CHENNAI, TAMIL NADU
The first British settlement in India, Chennai still has a fine legacy of colonial architecture which display a wide range of influences from the elegant classical style of the 18th century to the much more eclectic Anglo-Indian school of the late 19th century. Like all Indian cities, it has become busy and chaotic, but there is gentleness in the south and the occasional melody of Carnatic classical music and the gongs of church bells that can be heard above the cacophony of work-hour traffic. Unmistakable is the aromatic smell of freshly brewed filter coffee, the fragrance of jasmine flowers and the sight of rice crepes or dosas rolled out on a hot griddle by the roadside, quintessential south Indian attributes. However, it is the latest of a line of Indian cities that is hurtling into the 21st century, and now even has a small but impressive collection of trendy shops, coffee bars and nightclubs.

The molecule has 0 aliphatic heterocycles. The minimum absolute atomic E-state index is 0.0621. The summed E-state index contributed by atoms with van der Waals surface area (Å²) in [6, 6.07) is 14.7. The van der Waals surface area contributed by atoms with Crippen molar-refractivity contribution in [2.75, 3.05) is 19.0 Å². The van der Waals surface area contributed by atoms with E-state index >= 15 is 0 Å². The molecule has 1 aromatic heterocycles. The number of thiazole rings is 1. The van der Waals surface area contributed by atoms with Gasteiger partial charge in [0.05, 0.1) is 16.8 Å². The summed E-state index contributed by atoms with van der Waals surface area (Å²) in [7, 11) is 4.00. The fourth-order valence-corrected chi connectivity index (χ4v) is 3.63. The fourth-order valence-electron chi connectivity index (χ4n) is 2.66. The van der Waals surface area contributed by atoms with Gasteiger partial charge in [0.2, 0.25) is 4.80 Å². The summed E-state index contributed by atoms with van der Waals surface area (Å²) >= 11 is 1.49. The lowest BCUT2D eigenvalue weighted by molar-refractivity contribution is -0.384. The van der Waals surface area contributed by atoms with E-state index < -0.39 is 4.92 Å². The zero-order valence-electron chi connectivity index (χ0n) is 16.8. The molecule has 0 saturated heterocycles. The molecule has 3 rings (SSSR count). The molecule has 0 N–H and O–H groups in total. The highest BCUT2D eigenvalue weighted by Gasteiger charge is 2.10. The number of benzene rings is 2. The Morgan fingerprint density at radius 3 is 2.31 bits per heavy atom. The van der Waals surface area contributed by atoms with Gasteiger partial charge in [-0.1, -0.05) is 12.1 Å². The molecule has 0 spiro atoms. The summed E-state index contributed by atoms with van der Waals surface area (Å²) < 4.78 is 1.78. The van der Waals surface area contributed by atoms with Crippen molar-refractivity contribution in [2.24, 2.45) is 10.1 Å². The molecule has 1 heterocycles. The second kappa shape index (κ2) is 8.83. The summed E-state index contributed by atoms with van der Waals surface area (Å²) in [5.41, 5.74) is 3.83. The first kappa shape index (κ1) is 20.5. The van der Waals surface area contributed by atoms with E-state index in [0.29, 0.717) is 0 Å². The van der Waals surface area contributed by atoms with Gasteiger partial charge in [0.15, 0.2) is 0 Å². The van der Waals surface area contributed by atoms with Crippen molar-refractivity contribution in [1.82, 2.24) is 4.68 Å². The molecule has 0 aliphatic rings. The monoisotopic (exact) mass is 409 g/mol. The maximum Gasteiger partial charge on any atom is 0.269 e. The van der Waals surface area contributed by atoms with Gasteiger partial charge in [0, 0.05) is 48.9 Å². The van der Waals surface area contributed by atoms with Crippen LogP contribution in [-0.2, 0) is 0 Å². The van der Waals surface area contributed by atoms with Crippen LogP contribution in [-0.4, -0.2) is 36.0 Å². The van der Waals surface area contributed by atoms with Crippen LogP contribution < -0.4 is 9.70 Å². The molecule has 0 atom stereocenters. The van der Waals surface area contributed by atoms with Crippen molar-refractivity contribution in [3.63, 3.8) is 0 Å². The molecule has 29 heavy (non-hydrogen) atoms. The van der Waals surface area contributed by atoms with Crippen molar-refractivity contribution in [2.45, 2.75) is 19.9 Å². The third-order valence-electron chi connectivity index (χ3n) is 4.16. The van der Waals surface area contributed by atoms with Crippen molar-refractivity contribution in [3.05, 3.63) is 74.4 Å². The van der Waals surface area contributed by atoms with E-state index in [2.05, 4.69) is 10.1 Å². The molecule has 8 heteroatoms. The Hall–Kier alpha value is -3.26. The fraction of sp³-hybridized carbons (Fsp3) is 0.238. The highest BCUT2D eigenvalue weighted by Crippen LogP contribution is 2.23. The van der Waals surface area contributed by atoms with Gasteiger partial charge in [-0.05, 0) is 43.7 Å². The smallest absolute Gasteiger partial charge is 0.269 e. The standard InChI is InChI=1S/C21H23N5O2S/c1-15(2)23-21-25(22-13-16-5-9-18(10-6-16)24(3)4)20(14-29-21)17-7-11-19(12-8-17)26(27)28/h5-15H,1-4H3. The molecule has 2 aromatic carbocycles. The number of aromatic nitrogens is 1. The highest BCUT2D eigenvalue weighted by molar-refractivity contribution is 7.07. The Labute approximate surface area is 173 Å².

Most people head off to the beach resorts at Mahabalipuram or Pondicherry but, if you are spending time in Chennai, the Fort museum has an interesting collection of military and naval memorabilia. Marina Beach stretches by the side of the main highway, making this stretch the most picturesque drive across the city. Take an evening walk along the Marina, watch families enjoying a seaside picnic, colourful kites flying high into the skies as the sun disappears into the horizon. For a deeper understanding of the Dravidian South, take time out to head to Dakshin Chitra, a museum which offers glimpses of art, architecture, crafts and performing arts of the region.